Fire Fighting in Canada

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Yellowknife firefighters lost: Line-of-duty deaths

LINE-OF-DUTY DEATHS

December 14, 2007
By James Haley

24a24bHe was on the job less than two weeks before his untimely death, but he was a firefighter. The risks are known although never expected. And he won’t be forgotten. Nor will his senior colleague, also lost as a result of that fateful incident March 17 in Yellowknife, N.W.T. Fire Fighter Kevin Olson, 24, and Lieut. Cyril Fyfe, 41, both made the supreme sacrifice in the service of their community.

LEFT: Lieut. Cyril Fyfe – RIGHT: Fire Fighter Kevin Olson

Firefighters and emergency services personnel from across Canada paid homage to two of our brothers, buried in separate, emotional ceremonies with full departmental honours. Olson, a rookie with Yellowknife, was from Calgary, Alta., and had been recently hired by Yellowknife. His funeral took place in Calgary, March 24. The funeral for Fyfe, the father of five, was held in Yellowknife on Monday, March 28. The Yellowknife Fire Department (YKFD) and Yellowknife IAFF Local 2890 also held a joint Fallen Fire Fighters Memorial Service for Fyfe and Olson on Tuesday, March 29, at the Yellowknife Community Arena.

The loss of Olson and Fyfe marked the first line-of-duty deaths in the Yellowknife Fire Department’s history. The two were part of a crew called to a fire at a hardware store about 7 a.m. on St. Patrick’s Day. According to initial media reports they were inside with an attack line battling a fire in a shed attached to the store, where lumber was cut.

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Another crew was up on the snow-covered roof working at ventilation when the roof caved in on top of Fyfe and Olson. The firefighters who were on the roof when it collapsed managed to get out safely, and without serious injuries. Both Olson and Fyfe were rescued from the shed and sent to hospital. Olson died that day of injuries sustained in the collapse. Fyfe was seriously injured and placed on life support. He died Monday, March 21. Television station CFRN reported that the family of Fyfe decided to take him off life support. He had been in a coma. He was an 18-year veteran firefighter and life-long Yellowknife resident.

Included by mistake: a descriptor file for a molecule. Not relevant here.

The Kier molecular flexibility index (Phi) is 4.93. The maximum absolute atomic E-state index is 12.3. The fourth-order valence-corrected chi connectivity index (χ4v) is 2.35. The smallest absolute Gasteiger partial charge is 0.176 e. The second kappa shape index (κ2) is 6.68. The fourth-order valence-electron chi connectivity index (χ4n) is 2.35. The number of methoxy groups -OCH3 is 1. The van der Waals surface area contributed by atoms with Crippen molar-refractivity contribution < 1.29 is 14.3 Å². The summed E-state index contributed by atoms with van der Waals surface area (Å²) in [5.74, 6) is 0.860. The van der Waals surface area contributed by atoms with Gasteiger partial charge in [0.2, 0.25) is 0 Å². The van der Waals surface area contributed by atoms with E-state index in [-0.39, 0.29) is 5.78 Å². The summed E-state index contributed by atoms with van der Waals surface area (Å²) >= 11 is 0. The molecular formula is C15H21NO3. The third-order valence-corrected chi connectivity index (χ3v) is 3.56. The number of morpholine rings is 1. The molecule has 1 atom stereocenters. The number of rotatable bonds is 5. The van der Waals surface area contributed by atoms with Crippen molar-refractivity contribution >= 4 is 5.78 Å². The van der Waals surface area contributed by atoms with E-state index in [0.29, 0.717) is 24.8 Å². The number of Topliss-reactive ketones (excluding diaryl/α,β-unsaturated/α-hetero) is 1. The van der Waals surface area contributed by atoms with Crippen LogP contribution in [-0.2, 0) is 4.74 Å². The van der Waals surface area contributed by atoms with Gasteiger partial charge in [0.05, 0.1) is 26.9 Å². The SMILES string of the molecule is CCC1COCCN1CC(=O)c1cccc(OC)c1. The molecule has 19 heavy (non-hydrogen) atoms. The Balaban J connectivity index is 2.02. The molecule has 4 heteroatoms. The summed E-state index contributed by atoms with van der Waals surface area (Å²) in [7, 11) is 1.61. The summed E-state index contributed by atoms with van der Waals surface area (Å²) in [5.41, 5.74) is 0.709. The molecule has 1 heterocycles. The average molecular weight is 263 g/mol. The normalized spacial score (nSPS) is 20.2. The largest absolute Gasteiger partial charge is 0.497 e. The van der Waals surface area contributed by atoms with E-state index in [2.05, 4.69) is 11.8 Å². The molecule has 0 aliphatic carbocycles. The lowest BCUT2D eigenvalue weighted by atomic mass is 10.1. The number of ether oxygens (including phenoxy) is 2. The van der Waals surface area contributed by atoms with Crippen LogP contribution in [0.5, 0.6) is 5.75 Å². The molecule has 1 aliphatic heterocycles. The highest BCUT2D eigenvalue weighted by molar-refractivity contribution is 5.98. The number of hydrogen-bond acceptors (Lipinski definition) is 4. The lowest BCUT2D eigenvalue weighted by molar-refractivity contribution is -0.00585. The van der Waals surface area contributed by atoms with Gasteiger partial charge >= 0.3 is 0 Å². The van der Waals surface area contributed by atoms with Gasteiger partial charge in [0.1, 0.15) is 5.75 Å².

The blaze did not spread to the store. Building owner Chuck Corothers told Global TV there were two electrical heaters in the roof of the shed. He said damage seemed to be concentrated in the shed’s ceiling. “It’s probably one of the heaters that might have caused it,” he said.

Cyril Fyfe joined the YKFD as a volunteer in November 1987 and began his full-time career in April 1989.  He had been a lieutenant since 2002. Well respected by all his colleagues and peers, he will be sorely missed by his friends, family, colleagues, City of Yellowknife residents, respective community and volunteer fire fighters and all the brothers and sisters of the IAFF.

Kevin Olson joined the department this year, recently moving from Calgary. He had been on the job just 11 days. He was a graduate of the Emergency Services Academy in Alberta and his dream was to be a firefighter. A brother-in-law is on the Calgary Fire Department. Olson was also newly married.

A Memorial Trust Fund has been established in his memory. “Our family wishes to aid in the fulfilment of young people’s dreams in the honourable profession of fire fighting,” the family said in a public statement. Donations can be made at any TD Canada Trust Bank across Canada in the name of Fire Fighter Kevin Olson, noting Branch #0397 and Account #6267386.

Our thoughts and sympathies go out to the families of these two brave fire fighters, and to their colleagues with the YKFD.
Rest in peace, never to be forgotten

Thank you 
A poem dedicated to the men and women of the emergency services – Fire, EMS and Police

Selflessly, they answer the call.
Be it pager, radio or telephone,
They answer them all.

The pure of heart with passion and kindness
Their dedication
Proves to be timeless.

An outstretching arm,
To assist those who have fallen.
A lighthouse in the storm
A beacon of light to them, for whom they care,
Rich man or peasant
Whoever they are.

They wear different uniforms but inside are the same
A badge pinned to the heart,
Courage its name.

Holding back tears for those in pain
Or suffering
It affects them the same.
But they must remain focused and strong 
For those all around;
It’s to help the healing along.

So when you see them, make sure you say
Thank you – it may be your life
They save one day.

Patrick Wuori, Firefighter
Station #1, Huntsville, Ont.

Editor’s note: Patrick was inspired to compose this poem in honour of a local ‘911 Services Recognition Week’ in his community. We thought it appropriate to publish here.